Published scotusblog.com, Monday, August 19, 2013
In McConnell v. Federal Election Commission (2003), Justice Anthony Kennedy wrote: “It is in the nature of an elected representative to favor certain policies, and, by necessary corollary, to favor the voters and contributors who support those policies.” (emphasis added) That is a striking choice of words.
On June 15, TU College of Law students, alumni, and staff teamed up to provide critical legal assistance at a free immigration law clinic held at the Boesche Legal Clinic. The clinic was organized to provide assistance to individuals applying for Deferred Action for Childhood Arrivals (DACA), a program announced last summer by Department of Homeland Security. The DACA program allows undocumented young adults to request deferred action on their immigration status for a period of two years, subject to renewal. They would then be eligible for work authorization. The program is aimed at qualifying immigrants who came to the U.S. on or before June 2007 and who were 16 or younger at the time of their arrival. Among other qualifications for the program, the young adults must be free of serious criminal convictions, be enrolled in or have completed high school, or have served in the U.S. military. The clinic volunteers, who included law students enrolled in a summer immigration law course taught by Professor Elizabeth McCormick, participated in a day-long DACA training on June 14. The training and clinic were organized by Professor McCormick and Laura Bachman, Staff Attorney with the legal clinic’s Tulsa Immigrant Resource Network and adjunct faculty member at the College of Law.
(Chynna Smith, Class of 2014)
Baby Veronica custody case not over yet
Published by the Tulsa World, Thursday, July 25, 2013
By Michael Overall
After a 19th century U.S. Supreme Court decision that set an important precedent for tribal sovereignty, President Andrew Jackson supposedly mocked the chief justice. “John Marshall has made his decision,” he reportedly said. “Now let him enforce it.” That quote came to mind when Jason Aamodt, an expert on tribal law, thought about the latest twists in the Baby Veronica case. “South Carolina has made its decision,” said Aamodt, an assistant dean at the University of Tulsa’s law school. “Now let’s see if they can enforce it.”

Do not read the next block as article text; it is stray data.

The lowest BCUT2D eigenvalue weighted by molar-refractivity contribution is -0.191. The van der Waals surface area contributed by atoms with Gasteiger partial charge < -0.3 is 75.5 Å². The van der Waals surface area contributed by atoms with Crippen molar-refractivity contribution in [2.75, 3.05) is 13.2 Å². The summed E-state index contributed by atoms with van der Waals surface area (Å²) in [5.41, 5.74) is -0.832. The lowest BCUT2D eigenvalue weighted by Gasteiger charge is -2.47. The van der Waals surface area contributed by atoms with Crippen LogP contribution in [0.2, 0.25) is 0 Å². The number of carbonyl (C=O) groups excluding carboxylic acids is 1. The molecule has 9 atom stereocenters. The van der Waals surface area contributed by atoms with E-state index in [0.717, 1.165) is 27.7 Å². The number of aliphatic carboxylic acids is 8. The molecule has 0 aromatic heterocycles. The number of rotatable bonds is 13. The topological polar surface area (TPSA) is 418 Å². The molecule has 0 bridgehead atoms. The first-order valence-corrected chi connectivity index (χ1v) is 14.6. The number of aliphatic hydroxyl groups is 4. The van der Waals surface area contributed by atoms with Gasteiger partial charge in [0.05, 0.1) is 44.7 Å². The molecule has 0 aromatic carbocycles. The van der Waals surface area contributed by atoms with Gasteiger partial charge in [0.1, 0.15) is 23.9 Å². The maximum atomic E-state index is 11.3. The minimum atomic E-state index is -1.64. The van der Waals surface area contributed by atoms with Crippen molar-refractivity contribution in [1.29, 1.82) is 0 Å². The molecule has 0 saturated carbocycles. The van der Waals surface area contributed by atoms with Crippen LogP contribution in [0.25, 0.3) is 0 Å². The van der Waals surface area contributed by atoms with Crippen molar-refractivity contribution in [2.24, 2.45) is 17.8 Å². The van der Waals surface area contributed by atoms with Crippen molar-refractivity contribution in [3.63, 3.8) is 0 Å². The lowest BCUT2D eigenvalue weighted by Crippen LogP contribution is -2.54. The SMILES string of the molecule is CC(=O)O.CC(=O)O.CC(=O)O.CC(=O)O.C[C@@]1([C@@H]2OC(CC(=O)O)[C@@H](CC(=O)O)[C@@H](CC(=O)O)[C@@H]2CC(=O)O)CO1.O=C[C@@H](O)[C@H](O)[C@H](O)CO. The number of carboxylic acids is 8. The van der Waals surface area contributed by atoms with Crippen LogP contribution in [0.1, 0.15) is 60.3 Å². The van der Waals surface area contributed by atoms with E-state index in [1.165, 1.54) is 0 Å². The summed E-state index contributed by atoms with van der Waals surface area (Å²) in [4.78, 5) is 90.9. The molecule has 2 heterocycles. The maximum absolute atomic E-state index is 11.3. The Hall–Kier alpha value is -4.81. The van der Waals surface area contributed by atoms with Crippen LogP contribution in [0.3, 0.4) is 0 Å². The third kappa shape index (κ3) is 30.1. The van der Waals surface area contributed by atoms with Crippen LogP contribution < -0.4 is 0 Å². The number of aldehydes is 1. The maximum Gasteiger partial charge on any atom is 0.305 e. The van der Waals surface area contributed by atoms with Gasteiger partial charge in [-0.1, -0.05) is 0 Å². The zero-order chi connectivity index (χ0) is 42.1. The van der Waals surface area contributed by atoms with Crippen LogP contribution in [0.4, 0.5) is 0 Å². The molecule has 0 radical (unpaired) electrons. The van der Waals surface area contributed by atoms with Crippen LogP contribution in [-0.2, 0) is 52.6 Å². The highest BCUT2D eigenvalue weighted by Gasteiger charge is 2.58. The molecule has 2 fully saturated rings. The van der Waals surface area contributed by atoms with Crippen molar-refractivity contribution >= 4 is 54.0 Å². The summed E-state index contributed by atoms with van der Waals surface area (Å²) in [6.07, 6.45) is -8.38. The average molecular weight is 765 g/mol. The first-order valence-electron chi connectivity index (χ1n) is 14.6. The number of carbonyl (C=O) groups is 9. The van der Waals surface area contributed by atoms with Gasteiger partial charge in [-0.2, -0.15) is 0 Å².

The South Carolina Supreme Court announced Wednesday that it wouldn’t reconsider last week’s order to take custody away from Veronica’s Cherokee father.
The University of Tulsa College of Law is an international center for Native American Law education and debate. Last week’s Supreme Court decision in Adoptive Couple v. Baby Girl (better known as the ‘Baby Veronica case’) was a landmark ruling that resonated with the community and those who work closely with law.
Walter Echo-Hawk, TU College of Law adjunct professor, and alumna Sara Hill (JD ’03), Senior Assistant Attorney General of the Cherokee Nation, have allowed us to share their perspectives on the ruling.
Echo-Hawk’s comments were featured in a Native Times article this week, ‘Baby Veronica’ prompts reflection, prayer circles across Indian Country.